A rueful lament on the unfortunate ubiquity of mistakes and misinformation.
It happens. You pick up a book and read it with keen interest. It’s a fine read . . . except . . . except when you come across obvious mistakes.
I have been around publishers and printers most of my life. Probably I read way too carefully, but I can’t help noticing things. Not just typographical errors but misused words and even outright misinformation.
I won’t mention the names of any authors here. Surely it is enough for a writer to have delivered a fully realized manuscript. They don’t always see the small problems. Let the publishing professionals take their turn.
Spellcheck programs, useful as they may be, can’t do the job. They are easily tricked by the usual suspects. There’s to and too, it’s and its, then and than, led and lead, principles and principals, even perpetuate and perpetrate. Predominate shows up with surprising frequency as an adjective (it’s a verb – the adjective is predominant).
Disinterest is a discussion all its own. The folks at the Canadian Oxford Dictionary say diplomatically that disinterest is a disputed term – but they also add that the primary meaning refers to impartiality and lack of bias. It can be confusing, if not disappointing, to see how often disinterest is used to mean lack of interest.
Some gaffes are more unusual, even vaguely amusing. The landscape is not sewn with pine. Church bells do not peel. You don’t get hit by a tow-by-four, or lose site of a mandate. You don’t usually bear your wounds to people, or peddle your legs in the air. Or reign in spending, unless perhaps you are a monarch. Some people are of Irish descent, and others are just decent people. In New Orleans there is a difference between levies and levees. And wherever you go, a Visa card is not the same thing as a visa.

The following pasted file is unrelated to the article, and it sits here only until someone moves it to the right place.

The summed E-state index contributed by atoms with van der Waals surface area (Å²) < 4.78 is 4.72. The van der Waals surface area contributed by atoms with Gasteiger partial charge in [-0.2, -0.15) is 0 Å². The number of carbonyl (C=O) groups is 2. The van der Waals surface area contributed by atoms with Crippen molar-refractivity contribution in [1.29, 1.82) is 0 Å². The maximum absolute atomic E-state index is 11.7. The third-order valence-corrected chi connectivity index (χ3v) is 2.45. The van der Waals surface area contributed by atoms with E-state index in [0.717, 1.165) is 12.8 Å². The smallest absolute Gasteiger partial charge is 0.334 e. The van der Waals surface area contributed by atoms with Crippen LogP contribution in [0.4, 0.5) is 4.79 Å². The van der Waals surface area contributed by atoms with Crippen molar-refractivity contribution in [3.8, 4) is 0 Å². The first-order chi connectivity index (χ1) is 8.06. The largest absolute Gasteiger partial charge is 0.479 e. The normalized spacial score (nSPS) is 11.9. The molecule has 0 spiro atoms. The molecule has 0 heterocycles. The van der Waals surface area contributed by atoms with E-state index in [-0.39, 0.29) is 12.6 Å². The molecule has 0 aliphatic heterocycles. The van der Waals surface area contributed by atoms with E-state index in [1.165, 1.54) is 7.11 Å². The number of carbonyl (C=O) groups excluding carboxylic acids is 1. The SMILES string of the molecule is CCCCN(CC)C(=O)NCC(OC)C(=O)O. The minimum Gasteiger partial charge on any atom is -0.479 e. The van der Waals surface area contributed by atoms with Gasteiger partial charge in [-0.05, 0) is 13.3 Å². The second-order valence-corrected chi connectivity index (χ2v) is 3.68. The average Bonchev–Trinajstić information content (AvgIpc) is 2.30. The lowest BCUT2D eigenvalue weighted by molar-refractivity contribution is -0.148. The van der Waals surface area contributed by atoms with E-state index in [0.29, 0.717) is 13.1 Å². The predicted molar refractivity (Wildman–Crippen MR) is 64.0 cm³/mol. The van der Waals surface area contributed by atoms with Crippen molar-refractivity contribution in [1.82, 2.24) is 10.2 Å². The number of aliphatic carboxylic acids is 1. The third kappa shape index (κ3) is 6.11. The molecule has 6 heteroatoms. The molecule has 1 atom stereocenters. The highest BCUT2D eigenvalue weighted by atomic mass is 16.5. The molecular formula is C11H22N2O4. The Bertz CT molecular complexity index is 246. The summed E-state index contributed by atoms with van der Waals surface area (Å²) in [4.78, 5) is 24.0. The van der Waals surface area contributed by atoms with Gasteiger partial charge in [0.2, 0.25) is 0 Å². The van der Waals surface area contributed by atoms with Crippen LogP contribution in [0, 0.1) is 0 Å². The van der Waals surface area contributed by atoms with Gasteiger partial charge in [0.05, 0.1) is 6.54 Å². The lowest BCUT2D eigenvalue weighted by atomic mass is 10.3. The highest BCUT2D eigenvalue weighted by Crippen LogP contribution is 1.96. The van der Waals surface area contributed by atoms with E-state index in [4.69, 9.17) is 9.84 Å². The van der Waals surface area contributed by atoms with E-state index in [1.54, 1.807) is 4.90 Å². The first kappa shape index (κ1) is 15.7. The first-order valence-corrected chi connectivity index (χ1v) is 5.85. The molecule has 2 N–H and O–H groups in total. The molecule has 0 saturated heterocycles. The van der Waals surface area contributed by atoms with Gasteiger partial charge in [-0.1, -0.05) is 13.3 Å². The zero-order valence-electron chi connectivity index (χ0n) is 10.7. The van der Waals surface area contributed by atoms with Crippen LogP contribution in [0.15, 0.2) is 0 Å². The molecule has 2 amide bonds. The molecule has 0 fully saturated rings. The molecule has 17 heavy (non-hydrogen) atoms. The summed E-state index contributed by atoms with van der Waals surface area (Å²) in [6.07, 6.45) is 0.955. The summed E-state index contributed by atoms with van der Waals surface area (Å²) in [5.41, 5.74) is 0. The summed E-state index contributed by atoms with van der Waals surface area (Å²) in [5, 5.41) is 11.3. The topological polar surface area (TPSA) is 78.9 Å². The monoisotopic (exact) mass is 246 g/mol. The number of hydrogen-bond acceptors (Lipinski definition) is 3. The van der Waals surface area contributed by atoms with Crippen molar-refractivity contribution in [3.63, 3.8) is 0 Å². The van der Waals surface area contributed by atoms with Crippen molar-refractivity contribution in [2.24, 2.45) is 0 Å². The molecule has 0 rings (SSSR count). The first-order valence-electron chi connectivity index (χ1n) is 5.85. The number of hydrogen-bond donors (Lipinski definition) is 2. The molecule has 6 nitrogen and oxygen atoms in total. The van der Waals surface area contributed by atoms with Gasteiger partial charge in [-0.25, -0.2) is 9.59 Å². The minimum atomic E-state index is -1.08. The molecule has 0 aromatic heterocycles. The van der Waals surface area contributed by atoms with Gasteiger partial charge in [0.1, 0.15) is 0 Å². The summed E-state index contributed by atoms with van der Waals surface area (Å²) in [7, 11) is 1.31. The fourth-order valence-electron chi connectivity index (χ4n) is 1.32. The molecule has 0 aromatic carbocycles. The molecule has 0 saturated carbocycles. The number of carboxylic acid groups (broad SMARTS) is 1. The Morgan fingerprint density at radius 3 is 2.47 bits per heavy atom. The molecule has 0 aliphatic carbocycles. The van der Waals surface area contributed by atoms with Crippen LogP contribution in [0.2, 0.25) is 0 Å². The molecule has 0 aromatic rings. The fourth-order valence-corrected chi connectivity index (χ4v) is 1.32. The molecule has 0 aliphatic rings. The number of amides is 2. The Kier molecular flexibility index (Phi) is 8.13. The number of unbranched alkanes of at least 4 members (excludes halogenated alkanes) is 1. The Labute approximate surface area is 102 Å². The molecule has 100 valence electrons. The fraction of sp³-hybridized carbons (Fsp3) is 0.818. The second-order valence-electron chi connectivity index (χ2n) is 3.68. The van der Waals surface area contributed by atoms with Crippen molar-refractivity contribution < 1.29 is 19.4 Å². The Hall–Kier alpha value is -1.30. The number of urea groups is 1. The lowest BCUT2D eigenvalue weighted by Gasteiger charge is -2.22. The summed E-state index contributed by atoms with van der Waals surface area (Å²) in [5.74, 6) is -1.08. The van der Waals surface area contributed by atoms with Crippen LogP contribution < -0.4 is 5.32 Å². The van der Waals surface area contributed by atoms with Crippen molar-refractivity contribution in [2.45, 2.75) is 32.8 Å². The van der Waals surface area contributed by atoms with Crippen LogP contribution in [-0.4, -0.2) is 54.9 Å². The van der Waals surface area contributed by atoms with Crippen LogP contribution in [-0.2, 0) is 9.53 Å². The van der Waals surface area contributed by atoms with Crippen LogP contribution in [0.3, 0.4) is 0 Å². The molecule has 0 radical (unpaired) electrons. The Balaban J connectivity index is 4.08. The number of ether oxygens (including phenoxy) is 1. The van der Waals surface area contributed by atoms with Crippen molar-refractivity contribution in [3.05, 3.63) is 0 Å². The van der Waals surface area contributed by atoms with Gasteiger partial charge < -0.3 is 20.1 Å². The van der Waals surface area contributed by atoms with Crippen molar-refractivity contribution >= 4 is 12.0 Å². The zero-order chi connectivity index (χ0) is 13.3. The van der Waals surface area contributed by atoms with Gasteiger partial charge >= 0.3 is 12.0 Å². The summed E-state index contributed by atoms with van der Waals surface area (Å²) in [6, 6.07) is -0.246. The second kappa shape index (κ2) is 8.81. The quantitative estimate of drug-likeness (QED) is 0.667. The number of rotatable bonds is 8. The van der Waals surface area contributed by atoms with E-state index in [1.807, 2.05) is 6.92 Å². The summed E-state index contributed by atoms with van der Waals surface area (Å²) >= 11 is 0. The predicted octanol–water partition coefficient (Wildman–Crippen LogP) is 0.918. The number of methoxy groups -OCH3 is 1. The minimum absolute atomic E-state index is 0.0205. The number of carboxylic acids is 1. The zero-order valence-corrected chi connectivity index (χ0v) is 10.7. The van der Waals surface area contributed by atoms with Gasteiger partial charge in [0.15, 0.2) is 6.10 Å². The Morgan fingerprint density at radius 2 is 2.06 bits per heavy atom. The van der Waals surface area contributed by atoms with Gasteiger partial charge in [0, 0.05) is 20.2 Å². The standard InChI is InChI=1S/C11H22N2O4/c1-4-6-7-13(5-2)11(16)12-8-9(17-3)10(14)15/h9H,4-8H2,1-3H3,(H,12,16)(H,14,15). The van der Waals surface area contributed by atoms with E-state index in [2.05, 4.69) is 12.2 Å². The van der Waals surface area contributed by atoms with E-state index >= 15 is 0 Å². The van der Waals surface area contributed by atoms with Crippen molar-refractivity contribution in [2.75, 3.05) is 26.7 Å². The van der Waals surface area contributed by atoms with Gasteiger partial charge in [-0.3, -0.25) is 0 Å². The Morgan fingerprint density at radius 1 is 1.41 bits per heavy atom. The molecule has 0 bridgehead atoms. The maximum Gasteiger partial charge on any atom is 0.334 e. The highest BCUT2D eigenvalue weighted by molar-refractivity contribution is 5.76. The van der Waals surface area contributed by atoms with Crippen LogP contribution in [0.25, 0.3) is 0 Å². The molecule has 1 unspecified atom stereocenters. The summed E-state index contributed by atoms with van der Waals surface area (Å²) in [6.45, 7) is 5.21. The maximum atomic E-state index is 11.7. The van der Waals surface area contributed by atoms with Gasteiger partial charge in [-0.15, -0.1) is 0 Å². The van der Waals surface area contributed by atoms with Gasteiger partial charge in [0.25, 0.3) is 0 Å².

There can be good material out there for English classes. One of my daughter’s high school teachers had a bulletin board where they posted clippings from the local newspaper to illustrate common usage mistakes. Some papers are better sources than others, but the use of automated proofing seems to be making the problem worse, even in the high-prestige press.
The most alarming errors involve misinformation, mostly when it has to do with context. We tend to assume that novelists can be relied upon to describe social landscapes and historical settings accurately. But when an author is focused on plot and character, the background leaves a good deal of room for misinformation.
These are just random samples, from some relatively recent Canadian novels. The Royal Canadian Mounted Police did not exist as such in 1912 (they were still the Royal North-West Mounted Police); nor did they operate in eastern Canada at the time. There was no air mail service before the First World War, and the United Church did not exist in 1914 (it was founded in 1925). The Parti Québécois was not in power in Québec at the time of the October Crisis in 1970, far from it. The clam-shaped City Hall towers in Toronto are definitely not built of granite; if they were, they would fall down.